M Jeri Imansyah, Komodo Survival Program (



Habitat loss and fragmentation are currently the most serious threats to wildlife worldwide, so it is important to understand how patterns and processes of landscape change will cause individual populations and species to respond to these broad-scale modifications (Blumstein & Fernandez-Juricic 2004; Collinge 2001). Spatial heterogeneity processes directly affect ecological systems (Gardner et al. 1989). The spatial arrangement of individuals within a population will reflect aspects of its behavior and ecology, and is important in determining population persistence and gene flow within and between sub-populations (Brown & Downhower 1988; Johnson 2000). Thus, the dynamics of an animal population depends not only on birth and death rates, but also on an animal’s ability to move into or out of a population (Dasmann 1964). Determining the number of individuals persisting in an area is a basic question in ecology, but it is more important to understand how an animal responds to changing landscape conditions, regardless of whether it is at the individual, population or community level (Lawson et al. 2006).


Krebs (1999) pointed out that spatial ecology as a science aims to understand the ecological processes that determine the location of individuals, which are rarely spread evenly over the landscape. Collinge (2001) concluded that spatial ecology is an ecological study, which centers upon understanding how landscape configurations influence the community and population dynamics of organisms. Spatial ecology is at the very core of the science of ecology (Boyce & McDonald 1999). Whitaker and Shine (2003) stated that studying spatial ecology can contribute at least three potential benefits; first, a better understanding of movement and habitat selection by the animal, second, giving information regarding animal-human interactions, and third, as an aid in assessing the response and role of an animal in regards to their habitat. Collinge (2001) emphasized that empirical studies in spatial ecology beneficially links conservation biology research to practical mechanisms for species management and conservation planning. In studying spatial ecology, authors included studies of dispersal (e.g. Olsson & Shine 2003), movement and activity area, habitat use, activity patterns (Fitzgerald et al. 2002; Piepgras & Lang 2000), diets (Thompson & Thompson 2001; Whitaker & Shine 2003), and anthropic habitat changes (Pearson et al. 2005; Fitzgerald et al. 2002).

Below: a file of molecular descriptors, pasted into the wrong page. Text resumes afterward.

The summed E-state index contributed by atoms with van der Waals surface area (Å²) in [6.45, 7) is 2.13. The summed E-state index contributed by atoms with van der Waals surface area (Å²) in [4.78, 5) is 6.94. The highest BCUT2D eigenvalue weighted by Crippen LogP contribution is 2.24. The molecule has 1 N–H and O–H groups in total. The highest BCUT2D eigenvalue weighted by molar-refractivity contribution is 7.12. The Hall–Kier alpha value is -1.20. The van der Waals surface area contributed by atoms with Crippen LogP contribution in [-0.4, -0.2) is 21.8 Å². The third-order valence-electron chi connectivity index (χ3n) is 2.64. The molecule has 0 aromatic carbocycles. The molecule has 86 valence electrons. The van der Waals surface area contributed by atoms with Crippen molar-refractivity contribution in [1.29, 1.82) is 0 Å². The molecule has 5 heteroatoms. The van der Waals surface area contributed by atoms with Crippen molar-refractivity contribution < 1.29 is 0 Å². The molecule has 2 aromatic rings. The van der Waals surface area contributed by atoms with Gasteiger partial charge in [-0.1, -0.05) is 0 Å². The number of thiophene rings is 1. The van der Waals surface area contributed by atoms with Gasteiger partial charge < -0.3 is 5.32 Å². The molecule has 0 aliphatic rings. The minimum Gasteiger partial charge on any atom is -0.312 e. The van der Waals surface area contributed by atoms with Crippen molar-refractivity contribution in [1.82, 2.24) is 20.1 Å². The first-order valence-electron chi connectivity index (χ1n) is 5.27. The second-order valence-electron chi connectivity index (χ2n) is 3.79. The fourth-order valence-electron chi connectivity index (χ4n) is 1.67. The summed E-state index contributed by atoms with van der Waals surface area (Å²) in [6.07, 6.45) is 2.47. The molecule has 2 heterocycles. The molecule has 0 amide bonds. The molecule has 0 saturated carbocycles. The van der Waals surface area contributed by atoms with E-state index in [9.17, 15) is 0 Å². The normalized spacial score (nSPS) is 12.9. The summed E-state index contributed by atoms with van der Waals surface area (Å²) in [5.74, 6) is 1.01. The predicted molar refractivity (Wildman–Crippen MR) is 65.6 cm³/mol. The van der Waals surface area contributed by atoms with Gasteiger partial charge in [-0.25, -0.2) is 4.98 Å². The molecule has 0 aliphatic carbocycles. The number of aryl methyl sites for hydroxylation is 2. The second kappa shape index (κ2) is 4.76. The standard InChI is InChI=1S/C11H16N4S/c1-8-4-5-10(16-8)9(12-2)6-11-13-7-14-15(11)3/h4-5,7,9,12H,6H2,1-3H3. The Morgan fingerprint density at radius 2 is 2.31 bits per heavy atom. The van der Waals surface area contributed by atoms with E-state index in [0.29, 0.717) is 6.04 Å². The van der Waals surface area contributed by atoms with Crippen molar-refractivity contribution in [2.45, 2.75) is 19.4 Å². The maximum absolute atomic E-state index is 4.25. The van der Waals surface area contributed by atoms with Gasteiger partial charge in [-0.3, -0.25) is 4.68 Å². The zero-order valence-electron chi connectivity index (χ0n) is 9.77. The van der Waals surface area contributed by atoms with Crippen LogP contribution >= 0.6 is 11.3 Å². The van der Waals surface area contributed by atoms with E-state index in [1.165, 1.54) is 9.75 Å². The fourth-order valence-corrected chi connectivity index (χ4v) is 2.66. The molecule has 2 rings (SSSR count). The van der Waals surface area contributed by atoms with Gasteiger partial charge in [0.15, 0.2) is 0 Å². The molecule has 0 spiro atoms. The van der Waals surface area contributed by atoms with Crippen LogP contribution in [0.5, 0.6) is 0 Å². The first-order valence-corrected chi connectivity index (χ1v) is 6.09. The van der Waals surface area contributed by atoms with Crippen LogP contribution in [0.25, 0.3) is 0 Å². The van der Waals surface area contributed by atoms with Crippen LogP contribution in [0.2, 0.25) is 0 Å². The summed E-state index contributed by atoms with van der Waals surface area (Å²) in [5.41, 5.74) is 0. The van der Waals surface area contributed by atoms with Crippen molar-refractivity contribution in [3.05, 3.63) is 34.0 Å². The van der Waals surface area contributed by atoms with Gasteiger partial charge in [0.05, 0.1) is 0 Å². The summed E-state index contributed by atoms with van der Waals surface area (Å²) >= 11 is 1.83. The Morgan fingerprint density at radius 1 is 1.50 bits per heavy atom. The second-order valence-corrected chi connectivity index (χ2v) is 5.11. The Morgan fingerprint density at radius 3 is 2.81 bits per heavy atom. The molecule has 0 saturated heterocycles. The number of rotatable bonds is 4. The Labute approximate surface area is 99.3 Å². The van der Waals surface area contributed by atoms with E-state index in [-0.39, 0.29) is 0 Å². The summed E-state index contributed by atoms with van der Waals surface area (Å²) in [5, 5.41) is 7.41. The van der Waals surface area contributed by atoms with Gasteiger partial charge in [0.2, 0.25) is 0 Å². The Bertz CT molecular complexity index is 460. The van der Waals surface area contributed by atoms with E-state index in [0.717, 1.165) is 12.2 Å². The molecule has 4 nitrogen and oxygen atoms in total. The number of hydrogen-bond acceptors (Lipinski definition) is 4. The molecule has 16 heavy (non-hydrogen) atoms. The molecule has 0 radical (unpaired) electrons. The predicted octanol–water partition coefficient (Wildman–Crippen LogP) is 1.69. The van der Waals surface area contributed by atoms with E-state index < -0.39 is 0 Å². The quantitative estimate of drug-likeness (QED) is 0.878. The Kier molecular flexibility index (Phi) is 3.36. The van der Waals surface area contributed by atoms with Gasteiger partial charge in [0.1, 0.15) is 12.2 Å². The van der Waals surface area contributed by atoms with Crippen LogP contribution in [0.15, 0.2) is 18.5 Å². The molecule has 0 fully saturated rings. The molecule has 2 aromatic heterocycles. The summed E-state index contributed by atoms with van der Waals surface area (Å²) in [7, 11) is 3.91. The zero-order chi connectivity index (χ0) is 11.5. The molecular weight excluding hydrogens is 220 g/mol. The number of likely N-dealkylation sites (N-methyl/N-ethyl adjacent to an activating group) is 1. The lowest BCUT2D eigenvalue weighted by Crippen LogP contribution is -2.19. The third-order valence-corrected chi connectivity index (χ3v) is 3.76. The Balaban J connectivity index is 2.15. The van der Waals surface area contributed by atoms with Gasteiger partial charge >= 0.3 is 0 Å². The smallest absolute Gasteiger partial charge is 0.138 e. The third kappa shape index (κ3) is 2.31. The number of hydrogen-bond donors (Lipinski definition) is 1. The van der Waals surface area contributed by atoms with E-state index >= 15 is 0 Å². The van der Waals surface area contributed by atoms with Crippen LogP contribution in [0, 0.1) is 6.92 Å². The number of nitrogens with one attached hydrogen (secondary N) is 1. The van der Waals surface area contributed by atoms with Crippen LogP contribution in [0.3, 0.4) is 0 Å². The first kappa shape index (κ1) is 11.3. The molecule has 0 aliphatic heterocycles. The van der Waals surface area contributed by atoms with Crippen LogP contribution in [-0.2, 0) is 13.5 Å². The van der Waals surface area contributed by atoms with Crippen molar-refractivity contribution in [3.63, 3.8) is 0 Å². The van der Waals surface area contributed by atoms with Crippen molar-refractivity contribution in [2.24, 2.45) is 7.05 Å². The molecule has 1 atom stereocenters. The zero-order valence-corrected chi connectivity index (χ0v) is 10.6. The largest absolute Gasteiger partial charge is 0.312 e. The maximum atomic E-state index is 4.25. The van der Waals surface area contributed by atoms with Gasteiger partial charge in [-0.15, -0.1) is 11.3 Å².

Dispersal is the movement of an individual from its natal area to an unoccupied and suitable area within which it is able to establish its own home range. Caughley and Sinclair (1994) emphasised that migration is not the equivalent of dispersal. Greenwood and Swingland (1984) described dispersal as being caused by the need for an individual to search for food sources. Lebreton et al. (2003) studied the importance of dispersal as a mechanism in reproduction.


It is essential in studying spatial ecology to investigate dispersal patterns. Dispersal is recognized as a key process in ecology, evolution, and conservation and it is important to understand the consequences to an animal’s behaviour as it responds to the habitat (van Dyck & Baguette 2005). Dispersal can affect the dynamics and persistence of populations, distribution and abundance, community structure, gene flow, local adaptation, speciation, and the evolution of life-history traits (Lebreton et al. 2003; Roper et al. 2003). Thus, dispersal is one of the most critical events in the life of most animals and one of the most important processes affecting the ecology and evolution of populations (Roper et al. 2003).